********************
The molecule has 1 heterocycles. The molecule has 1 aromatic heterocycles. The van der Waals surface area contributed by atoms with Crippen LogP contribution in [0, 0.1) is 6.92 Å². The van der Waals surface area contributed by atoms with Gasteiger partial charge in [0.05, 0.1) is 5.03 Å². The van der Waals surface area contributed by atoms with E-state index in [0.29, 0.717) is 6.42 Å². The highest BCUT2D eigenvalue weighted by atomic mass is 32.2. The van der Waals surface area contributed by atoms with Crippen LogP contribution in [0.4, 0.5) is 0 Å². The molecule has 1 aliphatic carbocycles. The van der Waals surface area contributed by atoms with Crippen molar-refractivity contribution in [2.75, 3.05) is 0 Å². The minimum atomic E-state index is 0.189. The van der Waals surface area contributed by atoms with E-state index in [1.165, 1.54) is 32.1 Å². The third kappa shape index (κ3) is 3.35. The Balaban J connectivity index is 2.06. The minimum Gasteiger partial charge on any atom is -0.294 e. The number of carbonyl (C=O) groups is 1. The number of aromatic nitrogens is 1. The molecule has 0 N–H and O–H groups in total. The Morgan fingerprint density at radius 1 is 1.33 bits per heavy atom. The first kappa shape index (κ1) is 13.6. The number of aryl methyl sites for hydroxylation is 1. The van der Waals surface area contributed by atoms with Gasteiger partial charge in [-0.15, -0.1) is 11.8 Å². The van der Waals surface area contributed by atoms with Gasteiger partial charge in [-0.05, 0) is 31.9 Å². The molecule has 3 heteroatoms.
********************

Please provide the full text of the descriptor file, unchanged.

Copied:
The molecule has 1 heterocycles. The molecule has 1 aromatic heterocycles. The van der Waals surface area contributed by atoms with Crippen LogP contribution in [0, 0.1) is 6.92 Å². The van der Waals surface area contributed by atoms with Gasteiger partial charge in [0.05, 0.1) is 5.03 Å². The van der Waals surface area contributed by atoms with E-state index in [0.29, 0.717) is 6.42 Å². The highest BCUT2D eigenvalue weighted by atomic mass is 32.2. The van der Waals surface area contributed by atoms with Crippen LogP contribution in [0.4, 0.5) is 0 Å². The molecule has 1 aliphatic carbocycles. The van der Waals surface area contributed by atoms with Crippen molar-refractivity contribution in [2.75, 3.05) is 0 Å². The minimum atomic E-state index is 0.189. The van der Waals surface area contributed by atoms with E-state index in [1.165, 1.54) is 32.1 Å². The third kappa shape index (κ3) is 3.35. The Balaban J connectivity index is 2.06. The minimum Gasteiger partial charge on any atom is -0.294 e. The number of carbonyl (C=O) groups is 1. The number of aromatic nitrogens is 1. The molecule has 0 N–H and O–H groups in total. The Morgan fingerprint density at radius 1 is 1.33 bits per heavy atom. The first kappa shape index (κ1) is 13.6. The number of aryl methyl sites for hydroxylation is 1. The van der Waals surface area contributed by atoms with Gasteiger partial charge in [-0.15, -0.1) is 11.8 Å². The van der Waals surface area contributed by atoms with Gasteiger partial charge in [-0.05, 0) is 31.9 Å². The molecule has 3 heteroatoms.